April 18, 2013 — The Obama administration has released the long-anticipated budget proposal for fiscal 2014. Although the document did not include specific reductions in reimbursement for advanced diagnostic imaging services, the fiscal 2014 budget would largely exclude certain imaging services from the in-office ancillary services exception (IOASE) to the Stark self-referral law and calls for prior authorization for advanced imaging services.
The fiscal 2014 budget recommends the exclusion of certain services, specifically advanced diagnostic imaging, radiation therapy and physical therapy, from the IOASE to the Stark self-referral law. This particular self-referral policy proposal, however, provides an exception "in cases where a practice meets certain accountability standards, as defined by the secretary." No further details are available at this time to further clarify this portion of the policy. According to documents recently released by the Office of Management and Budget, closure of this loophole is expected to save the government $2.14 billion over five years and $6.05 billion over 10 years.
While the Obama administration includes provisions supporting the imposition of third-party, prior authorization for the most expensive imaging services, the budget document essentially renders this concept meaningless by acknowledging that no savings can be generated from this policy. Favorable past recommendations from the Government Accountability Office as well as expanded use in the private sector are the primary reasons cited by President Obama in support of prior authorization services.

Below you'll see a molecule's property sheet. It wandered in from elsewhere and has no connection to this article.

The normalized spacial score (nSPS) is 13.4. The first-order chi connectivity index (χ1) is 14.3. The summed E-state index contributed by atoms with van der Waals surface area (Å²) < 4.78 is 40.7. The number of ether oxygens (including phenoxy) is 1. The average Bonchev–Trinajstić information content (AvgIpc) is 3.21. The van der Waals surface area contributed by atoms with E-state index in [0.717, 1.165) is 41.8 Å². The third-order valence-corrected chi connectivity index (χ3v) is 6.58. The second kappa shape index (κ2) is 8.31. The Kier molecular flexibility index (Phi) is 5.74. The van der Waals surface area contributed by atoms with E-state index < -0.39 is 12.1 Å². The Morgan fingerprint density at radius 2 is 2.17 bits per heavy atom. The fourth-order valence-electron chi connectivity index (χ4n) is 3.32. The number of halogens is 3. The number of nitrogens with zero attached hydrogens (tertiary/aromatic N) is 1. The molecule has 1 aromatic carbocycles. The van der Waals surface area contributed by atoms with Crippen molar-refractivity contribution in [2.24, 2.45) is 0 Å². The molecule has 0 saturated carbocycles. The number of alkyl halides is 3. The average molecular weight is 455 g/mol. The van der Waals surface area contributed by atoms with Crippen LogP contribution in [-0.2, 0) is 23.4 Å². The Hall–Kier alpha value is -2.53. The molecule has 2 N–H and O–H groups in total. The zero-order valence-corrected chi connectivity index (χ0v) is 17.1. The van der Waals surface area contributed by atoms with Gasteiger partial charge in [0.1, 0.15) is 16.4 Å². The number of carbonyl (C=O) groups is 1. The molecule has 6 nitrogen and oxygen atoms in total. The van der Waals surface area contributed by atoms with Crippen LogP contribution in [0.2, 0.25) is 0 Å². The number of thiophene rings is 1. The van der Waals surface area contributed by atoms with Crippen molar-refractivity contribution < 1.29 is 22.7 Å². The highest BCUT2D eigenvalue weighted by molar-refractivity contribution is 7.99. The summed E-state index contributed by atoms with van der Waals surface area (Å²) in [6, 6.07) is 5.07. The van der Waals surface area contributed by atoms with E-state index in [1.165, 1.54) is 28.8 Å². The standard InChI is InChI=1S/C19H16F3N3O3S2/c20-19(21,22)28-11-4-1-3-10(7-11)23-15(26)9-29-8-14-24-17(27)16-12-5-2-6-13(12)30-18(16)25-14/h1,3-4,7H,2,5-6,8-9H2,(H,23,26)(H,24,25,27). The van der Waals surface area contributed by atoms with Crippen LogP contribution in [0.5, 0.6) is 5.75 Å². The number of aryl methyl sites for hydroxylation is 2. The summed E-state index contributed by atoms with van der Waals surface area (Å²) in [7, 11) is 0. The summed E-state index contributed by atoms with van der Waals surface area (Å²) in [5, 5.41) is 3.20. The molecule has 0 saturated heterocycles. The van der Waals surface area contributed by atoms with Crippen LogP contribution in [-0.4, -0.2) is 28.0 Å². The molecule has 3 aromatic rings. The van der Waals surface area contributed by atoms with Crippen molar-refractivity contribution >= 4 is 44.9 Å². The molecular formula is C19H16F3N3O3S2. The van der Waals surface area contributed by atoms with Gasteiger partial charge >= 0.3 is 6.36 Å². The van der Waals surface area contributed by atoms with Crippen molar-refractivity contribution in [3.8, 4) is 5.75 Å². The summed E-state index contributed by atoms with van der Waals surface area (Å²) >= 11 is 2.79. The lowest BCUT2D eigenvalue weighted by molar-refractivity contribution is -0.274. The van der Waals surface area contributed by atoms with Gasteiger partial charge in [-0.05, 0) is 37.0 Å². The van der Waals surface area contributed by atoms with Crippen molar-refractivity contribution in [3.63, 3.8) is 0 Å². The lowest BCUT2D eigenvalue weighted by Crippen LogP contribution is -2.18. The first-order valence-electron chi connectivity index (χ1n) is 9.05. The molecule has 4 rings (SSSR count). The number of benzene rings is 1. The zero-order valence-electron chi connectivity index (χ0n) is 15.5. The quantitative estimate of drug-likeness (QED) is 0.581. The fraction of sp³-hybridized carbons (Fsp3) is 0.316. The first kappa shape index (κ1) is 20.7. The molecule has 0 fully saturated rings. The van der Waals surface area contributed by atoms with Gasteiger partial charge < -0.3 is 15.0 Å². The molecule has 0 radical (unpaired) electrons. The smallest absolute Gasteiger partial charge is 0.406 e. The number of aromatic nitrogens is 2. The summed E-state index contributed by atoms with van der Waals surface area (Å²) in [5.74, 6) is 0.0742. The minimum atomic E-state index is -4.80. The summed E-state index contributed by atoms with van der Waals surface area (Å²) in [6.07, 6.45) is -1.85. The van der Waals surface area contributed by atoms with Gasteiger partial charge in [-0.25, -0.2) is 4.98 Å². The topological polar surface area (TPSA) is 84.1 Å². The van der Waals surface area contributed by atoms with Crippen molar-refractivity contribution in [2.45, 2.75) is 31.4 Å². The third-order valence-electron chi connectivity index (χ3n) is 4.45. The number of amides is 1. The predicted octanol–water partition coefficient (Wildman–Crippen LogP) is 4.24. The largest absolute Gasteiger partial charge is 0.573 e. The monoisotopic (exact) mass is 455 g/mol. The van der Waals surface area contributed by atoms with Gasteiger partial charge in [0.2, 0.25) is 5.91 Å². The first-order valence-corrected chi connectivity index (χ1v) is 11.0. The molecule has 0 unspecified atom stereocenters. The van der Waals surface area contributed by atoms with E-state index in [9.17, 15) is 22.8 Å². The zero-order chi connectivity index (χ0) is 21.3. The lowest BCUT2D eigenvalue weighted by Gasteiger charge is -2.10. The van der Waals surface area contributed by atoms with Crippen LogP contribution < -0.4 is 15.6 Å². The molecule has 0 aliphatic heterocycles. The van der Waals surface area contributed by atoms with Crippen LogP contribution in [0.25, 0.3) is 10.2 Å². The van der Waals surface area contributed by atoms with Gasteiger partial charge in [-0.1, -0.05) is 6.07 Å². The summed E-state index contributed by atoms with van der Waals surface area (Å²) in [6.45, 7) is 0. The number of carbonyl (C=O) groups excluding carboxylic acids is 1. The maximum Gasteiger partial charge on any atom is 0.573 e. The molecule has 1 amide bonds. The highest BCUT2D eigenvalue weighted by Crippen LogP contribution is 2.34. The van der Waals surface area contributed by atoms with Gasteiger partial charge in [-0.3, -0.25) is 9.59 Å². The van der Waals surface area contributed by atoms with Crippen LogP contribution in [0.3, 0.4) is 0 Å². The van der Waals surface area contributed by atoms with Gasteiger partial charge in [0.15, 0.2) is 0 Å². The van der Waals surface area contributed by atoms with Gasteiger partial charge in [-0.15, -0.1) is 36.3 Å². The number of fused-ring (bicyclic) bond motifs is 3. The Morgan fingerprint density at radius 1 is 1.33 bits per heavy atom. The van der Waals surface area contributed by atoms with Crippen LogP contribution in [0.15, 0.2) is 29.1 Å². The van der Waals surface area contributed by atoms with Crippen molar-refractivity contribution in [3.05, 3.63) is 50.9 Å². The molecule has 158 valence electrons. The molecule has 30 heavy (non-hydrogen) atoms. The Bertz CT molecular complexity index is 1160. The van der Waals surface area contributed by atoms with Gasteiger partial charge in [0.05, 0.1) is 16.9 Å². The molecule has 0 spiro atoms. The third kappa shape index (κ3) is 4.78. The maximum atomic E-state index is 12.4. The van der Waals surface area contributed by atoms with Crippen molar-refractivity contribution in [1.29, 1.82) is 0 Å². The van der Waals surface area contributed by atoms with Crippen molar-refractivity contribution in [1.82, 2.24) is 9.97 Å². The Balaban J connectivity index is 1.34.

"First and foremost, the College is pleased that the Obama administration correctly recognized the need to avoid any further injurious reductions in imaging reimbursement within its latest budget proposal," said, Paul Ellenbogen, M.D., FACR, ACR chairman of the board of chancellors. "It is also truly gratifying to see that, after many years of persistent advocacy by ACR’s membership, leadership and staff, in concert with our colleagues at the Alliance for Integrity in Medicare (AIM), the Obama administration is finally recognizing the importance of stopping abuse of advanced diagnostic imaging services through the Stark self-referral loophole. Nevertheless, we recognize that the policies outlined in the fiscal year 2014 budget, especially those pertaining to self-referral, are not binding legislation and much more work is needed to be done before these changes are enacted into law."
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